Why I cried for Argentina

//Why I cried for Argentina

madres.jpgJust in case any of my regular readers are wondering whether I would make it safely to Argentina – you can relax. I was delivered from Paris to Buenos Aires by a bumpy 13-1/2 hour flight, and I have spent the afternoon strolling along its graceful tree-lined boulevards and the teeming pedestrian shopping street that is Florida.
The most moving moment of the day came as I watched the Mothers of the Plaza de Mayo slowly processing round the square in remembrance of their children, who disappeared during Argentina’s “dirty war” – the military dictatorship between 1976 and 1983.
They and their supporters (above) are here every Thursday, as they have been for more than 30 years, demonstrating in the shadow of the Casa Rosada, the pink-painted government building on whose balcony Eva Peron regularly appeared to rally the masses, and from where Madonna sang Evita 50 years later.
Wearing white headscarves embroidered with the names of their missing children, and holding their faded photographs, they walked anti-clockwise round the square for almost an hour as the names of some of the missing – estimates put the total as high as 30,000 – were read out.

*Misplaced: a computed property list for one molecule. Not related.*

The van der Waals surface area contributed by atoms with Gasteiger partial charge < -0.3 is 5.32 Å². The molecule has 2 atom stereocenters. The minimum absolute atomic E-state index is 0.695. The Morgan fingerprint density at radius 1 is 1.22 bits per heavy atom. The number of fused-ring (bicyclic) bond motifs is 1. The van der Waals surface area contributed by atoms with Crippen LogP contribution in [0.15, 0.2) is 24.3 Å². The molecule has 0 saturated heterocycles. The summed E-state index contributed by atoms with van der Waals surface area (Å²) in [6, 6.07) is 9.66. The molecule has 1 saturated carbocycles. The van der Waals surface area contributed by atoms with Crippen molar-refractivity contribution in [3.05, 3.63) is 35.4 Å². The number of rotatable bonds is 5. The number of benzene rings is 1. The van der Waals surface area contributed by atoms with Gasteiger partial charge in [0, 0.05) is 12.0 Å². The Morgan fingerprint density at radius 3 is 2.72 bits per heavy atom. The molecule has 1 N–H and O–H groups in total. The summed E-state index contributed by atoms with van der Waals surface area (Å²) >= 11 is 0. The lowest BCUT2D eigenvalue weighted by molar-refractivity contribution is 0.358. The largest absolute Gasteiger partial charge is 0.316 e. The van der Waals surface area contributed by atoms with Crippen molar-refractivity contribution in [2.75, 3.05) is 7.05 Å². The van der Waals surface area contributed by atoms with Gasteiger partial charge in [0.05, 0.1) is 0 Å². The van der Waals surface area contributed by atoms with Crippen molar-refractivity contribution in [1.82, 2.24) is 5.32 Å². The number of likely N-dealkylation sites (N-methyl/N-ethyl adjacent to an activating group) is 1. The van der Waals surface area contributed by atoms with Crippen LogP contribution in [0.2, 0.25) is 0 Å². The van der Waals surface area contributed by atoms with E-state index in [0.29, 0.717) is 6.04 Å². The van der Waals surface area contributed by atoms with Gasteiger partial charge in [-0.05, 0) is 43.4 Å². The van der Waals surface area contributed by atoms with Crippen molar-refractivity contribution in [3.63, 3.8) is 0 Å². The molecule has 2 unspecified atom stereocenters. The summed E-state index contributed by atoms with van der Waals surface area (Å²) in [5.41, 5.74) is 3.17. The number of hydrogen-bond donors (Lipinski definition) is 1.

Before I fly to Ushuaia on Saturday I’ll be seeing more of Buenos Aires tomorrow. It’s a popular port of call for cruise ships travelling round South America and my friend Captain Albert Schoonderbeek was here for two days earlier in the week with Holland America’s Prinsendam.
We last met when he brought the ship into Greenwich in July and although we just missed each other this time, he was kind enough to send me a message:
“Enjoy your time on the Via Australis. I saw her in Ushuaia, nice new looking ship. She was landing guests on Cape Horn island when I disembarked the pilots there.”
Fingers crossed the weather will be good enough for a landing when I get there.

By | 2017-06-15T16:00:32+00:00 25 February 2010|Cruise Destinations|1 Comment

About the Author:

John Honeywell is a travel writer specialising in cruise ships and cruise travel. Winner of CLIA UK's Contribution to Cruise award 2017.

One Comment

  1. John Mercer 14 March 2010 at 2:07 am - Reply

    The Marxist terrorists killed or wounded over 10,000 Argentineans. Many of these terrorist pigs were women as evidenced in the ERP/MTP attack on the La Tablada barracks in 1989. The current Argentinean government is made up largely of Montoneros terrorists who killed and maimed thousands.

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